Geogrid solutions for temporary working platforms
by Kasia Zamara, on October 22, 2020
Along with mechanically stabilised layers, geosynthetic cellular foundation mattresses are a cost-effective and greener alternative to traditional foundations and ground treatment, when building temporary working platforms on very weak soils.
As Andrew Lees discussed in a previous blog, geosynthetic cellular foundation mattresses can be used beneath permanent pavement structures or road embankments, to increase the bearing capacity of weak ground and control total and differential settlement.
But they are also a proven alternative for temporary works, mitigating differential settlement and increasing bearing capacity of working platforms, particularly where construction involves heavy lifting, for example onshore wind farms, bridge deck installation and industrial complexes.
While cellular foundation mattresses for permanent embankments may be more than 1m thick, those for working platforms are typically thinner, at between 0.5m and 1m thick. Both types of mattress are built in the exactly the same way: ‘cells’ of geogrid are filled with granular material to create a stiff foundation platform placed directly on the ground, with no need to excavate and replace poor material.
Delivering safe working areas for heavy lifting at Kochi Refinery
Cellular foundation mattresses are also sometimes used in conjunction with mechanical stabilisation using layers of geogrids, to provide additional bearing capacity when very heavy loads are being lifted or where the ground is particularly weak.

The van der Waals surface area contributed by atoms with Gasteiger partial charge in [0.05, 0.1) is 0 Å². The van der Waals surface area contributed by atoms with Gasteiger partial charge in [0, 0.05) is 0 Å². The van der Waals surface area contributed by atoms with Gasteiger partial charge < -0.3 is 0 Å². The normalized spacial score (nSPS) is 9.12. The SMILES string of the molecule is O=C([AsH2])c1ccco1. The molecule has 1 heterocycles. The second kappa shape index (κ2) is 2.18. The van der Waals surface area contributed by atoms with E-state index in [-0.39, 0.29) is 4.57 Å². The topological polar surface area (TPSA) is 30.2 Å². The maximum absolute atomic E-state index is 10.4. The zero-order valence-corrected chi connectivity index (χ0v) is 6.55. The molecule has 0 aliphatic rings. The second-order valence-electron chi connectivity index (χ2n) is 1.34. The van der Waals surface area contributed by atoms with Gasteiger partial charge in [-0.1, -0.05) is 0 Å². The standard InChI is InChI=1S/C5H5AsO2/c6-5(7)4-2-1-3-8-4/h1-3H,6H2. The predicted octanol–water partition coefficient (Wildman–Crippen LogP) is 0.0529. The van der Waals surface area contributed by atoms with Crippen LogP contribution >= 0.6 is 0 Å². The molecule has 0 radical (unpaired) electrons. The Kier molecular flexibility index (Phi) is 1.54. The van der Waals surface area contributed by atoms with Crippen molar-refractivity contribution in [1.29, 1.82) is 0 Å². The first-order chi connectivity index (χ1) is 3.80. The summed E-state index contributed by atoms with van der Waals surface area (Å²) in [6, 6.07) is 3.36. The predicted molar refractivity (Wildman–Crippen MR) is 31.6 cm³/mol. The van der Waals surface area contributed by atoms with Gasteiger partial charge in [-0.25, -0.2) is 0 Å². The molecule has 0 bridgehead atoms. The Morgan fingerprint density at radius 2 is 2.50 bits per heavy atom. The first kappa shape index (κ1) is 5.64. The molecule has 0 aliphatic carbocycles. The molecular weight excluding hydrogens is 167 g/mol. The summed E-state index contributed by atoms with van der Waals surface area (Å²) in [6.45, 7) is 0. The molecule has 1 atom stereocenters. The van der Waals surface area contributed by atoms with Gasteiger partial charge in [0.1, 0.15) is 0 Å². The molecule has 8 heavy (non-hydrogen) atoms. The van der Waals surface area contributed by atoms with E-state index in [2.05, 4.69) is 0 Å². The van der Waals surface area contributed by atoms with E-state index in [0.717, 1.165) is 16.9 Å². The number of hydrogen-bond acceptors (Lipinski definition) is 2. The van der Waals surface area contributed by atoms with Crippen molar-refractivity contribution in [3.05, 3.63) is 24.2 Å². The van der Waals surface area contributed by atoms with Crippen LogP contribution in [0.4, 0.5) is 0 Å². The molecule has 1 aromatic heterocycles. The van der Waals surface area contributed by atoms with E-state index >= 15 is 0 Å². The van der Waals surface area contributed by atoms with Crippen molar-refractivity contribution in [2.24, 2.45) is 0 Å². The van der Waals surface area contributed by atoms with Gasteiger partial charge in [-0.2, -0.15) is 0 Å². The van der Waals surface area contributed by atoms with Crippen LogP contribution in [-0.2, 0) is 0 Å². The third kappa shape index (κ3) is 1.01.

This was the case at a new refinery block being built at Bharat Petroleum Corporation’s Kochi Refinery in Kerala, India.
The site was underlain by weak silts, incapable of supporting the heavy cranes being used to build the facility. Additionally, because existing ground level was also the finished working level of the plant, a conventional working platform could not be built. Instead, the plan was to excavate the weak soils and replace them with engineered fill, creating safe working areas at ground level.
This meant digging down to about 1.65m in assembly area and 2.75m in the main lifting area, which would have been expensive and time-consuming (the platforms had to be ready within 60 days), so Petrofac International sought an alternative solution.
Tensar Geosynthetics India produced two platform designs, one for the lifting area, for a maximum load of 23t/m2 and maximum allowable settlement of 75mm, and one for the assembly area, for a maximum load of 15t/m2 and a maximum allowable settlement of 25mm.
Both ‘platforms’ comprised a 1m thick granular layer, mechanically stabilised with Tensar geogrid, to provide the required safe bearing capacity. Additionally, the lifting area platform was built on a 0.65m thick TensarTech Stratum basal mattress, filled with suitable granular fill below the MSL, to support the heavier loads.
By reducing the excavation depth by 40%, costs were 30% lower than dig and replace and the platforms could be built much faster, taking just 45 days from design to completion.
The full case study can be downloaded here.